Another contribution of our work is to model the Fourier-magnitude projection via a neural network model. The Fourier-magnitude projection is the most important operation in iterative phase retrieval algorithms. Based on our model, we can easily perform exit-wave-based optimization using TensorFlow. We show that L2-norm is preferred for exit-wave-based optimization while L1-norm is preferred for intensity-based optimization.

Since convolution and multiplication are the two most-common operations in imaging modeling, the reported approach may provide a new perspective to examine many coherent and incoherent systems. As a demonstration, we discuss the extensions of the reported networks for modeling single-pixel imaging and structured illumination microscopy. We show that single-pixel imaging can be modeled by a convolutional layer implementing ‘valid convolution’. For structured illumination microscopy, we propose a network model with one multiplication layer and one convolutional layer. In particular, we demonstrate 4-frame resolution doubling via the proposed CNN. Since the proposed network model can be implemented in neural engine and TPU, we envision many opportunities for accelerating the image reconstruction process via machine-learning hardware.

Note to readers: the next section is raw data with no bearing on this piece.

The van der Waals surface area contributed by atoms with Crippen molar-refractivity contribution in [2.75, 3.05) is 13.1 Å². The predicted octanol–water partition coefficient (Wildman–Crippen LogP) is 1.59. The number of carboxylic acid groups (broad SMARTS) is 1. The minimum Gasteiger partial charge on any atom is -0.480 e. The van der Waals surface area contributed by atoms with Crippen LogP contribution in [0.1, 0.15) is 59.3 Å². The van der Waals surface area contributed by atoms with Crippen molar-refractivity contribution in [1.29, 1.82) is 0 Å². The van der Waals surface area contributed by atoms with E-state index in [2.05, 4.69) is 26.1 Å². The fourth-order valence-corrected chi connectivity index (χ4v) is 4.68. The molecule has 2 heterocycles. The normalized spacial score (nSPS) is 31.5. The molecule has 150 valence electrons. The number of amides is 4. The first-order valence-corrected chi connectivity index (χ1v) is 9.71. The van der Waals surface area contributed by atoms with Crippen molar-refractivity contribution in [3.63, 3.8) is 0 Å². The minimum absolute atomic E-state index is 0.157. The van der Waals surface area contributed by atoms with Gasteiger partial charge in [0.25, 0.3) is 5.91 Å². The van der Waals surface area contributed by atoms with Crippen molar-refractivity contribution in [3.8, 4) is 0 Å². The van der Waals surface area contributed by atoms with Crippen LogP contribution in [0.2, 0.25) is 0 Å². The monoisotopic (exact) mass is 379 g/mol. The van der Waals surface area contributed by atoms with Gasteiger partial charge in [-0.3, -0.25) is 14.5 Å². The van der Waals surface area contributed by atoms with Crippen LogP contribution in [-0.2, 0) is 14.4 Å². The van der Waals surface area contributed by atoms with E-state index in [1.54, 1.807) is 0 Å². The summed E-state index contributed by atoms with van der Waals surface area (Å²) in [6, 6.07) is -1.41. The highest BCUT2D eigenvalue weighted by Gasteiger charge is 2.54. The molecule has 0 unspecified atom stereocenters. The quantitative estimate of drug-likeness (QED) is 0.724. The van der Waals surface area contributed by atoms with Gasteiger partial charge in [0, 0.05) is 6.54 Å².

There are many future directions for this work. First, we can implement the CTF updating scheme in the proposed neural network models. One solution is to make the incident wave vector as the input and we can then convolute the CTF with δ(${k}_{xn},{k}_{yn}$) to generate CTF_{n}. In this case, we can model CTF as learnable weights in a convolutional layer and it can be updated in the network training process. Second, correcting positional error is an important topic for real-space ptychographic imaging. The positional errors in real-space ptychography is equivalent to the errors of incident wave vectors in FP. We can, for example, model (${k}_{xn},{k}_{yn}$) as learnable weights in a layer and they can be updated in the network training process. Similarly, we can also generate CTF based on coefficients of different Zernike modes and model such coefficients as learnable weights. Third, the proposed network models are developed for one coherent state. It is straight forward to extend our networks to model multi-state cases. Fourth, we use a fixed learning rate in our models. How to schedule the learning rates for faster convergence is an interesting topic and requires further investigations. Fifth, we can add regularization term such as total variation loss in the model to better handle the measurement noises.

We provide our implantation code in the format of Jupyter notebook Code 1, [52].

## Funding

NSF (1510077, 1555986, 1700941), NIH (R21EB022378, R03EB022144).

## Disclosures

G. Zheng has the conflict of interest with Clearbridge Biophotonics and Instant Imaging Tech, which did not support this work.